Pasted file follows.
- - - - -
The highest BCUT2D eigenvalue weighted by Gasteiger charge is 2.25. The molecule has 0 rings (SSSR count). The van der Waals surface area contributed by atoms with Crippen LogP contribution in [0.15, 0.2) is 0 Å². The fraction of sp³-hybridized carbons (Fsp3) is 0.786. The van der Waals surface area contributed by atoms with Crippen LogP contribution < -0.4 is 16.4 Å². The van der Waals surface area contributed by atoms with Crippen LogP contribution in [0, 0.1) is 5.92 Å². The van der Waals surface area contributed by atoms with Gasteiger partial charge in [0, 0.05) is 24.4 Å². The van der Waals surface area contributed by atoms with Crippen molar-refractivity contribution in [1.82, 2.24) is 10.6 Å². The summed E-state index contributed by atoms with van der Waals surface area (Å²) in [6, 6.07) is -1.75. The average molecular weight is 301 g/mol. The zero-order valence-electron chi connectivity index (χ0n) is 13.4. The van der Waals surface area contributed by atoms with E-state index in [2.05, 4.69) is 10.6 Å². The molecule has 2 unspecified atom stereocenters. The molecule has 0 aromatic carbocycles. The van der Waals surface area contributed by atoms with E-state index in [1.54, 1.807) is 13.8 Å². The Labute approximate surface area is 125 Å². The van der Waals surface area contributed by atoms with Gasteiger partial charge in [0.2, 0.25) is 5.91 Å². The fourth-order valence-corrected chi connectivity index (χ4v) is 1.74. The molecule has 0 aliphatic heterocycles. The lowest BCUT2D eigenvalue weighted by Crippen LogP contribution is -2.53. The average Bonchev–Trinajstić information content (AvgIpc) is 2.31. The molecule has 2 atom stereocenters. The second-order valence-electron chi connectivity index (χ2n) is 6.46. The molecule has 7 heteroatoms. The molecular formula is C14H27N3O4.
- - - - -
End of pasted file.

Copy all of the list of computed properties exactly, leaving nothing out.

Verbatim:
The highest BCUT2D eigenvalue weighted by Gasteiger charge is 2.25. The molecule has 0 rings (SSSR count). The van der Waals surface area contributed by atoms with Crippen LogP contribution in [0.15, 0.2) is 0 Å². The fraction of sp³-hybridized carbons (Fsp3) is 0.786. The van der Waals surface area contributed by atoms with Crippen LogP contribution < -0.4 is 16.4 Å². The van der Waals surface area contributed by atoms with Crippen LogP contribution in [0, 0.1) is 5.92 Å². The van der Waals surface area contributed by atoms with Gasteiger partial charge in [0, 0.05) is 24.4 Å². The van der Waals surface area contributed by atoms with Crippen molar-refractivity contribution in [1.82, 2.24) is 10.6 Å². The summed E-state index contributed by atoms with van der Waals surface area (Å²) in [6, 6.07) is -1.75. The average molecular weight is 301 g/mol. The zero-order valence-electron chi connectivity index (χ0n) is 13.4. The van der Waals surface area contributed by atoms with E-state index in [2.05, 4.69) is 10.6 Å². The molecule has 2 unspecified atom stereocenters. The molecule has 0 aromatic carbocycles. The van der Waals surface area contributed by atoms with E-state index in [1.54, 1.807) is 13.8 Å². The Labute approximate surface area is 125 Å². The van der Waals surface area contributed by atoms with Gasteiger partial charge in [0.2, 0.25) is 5.91 Å². The fourth-order valence-corrected chi connectivity index (χ4v) is 1.74. The molecule has 0 aliphatic heterocycles. The lowest BCUT2D eigenvalue weighted by Crippen LogP contribution is -2.53. The average Bonchev–Trinajstić information content (AvgIpc) is 2.31. The molecule has 2 atom stereocenters. The second-order valence-electron chi connectivity index (χ2n) is 6.46. The molecule has 7 heteroatoms. The molecular formula is C14H27N3O4.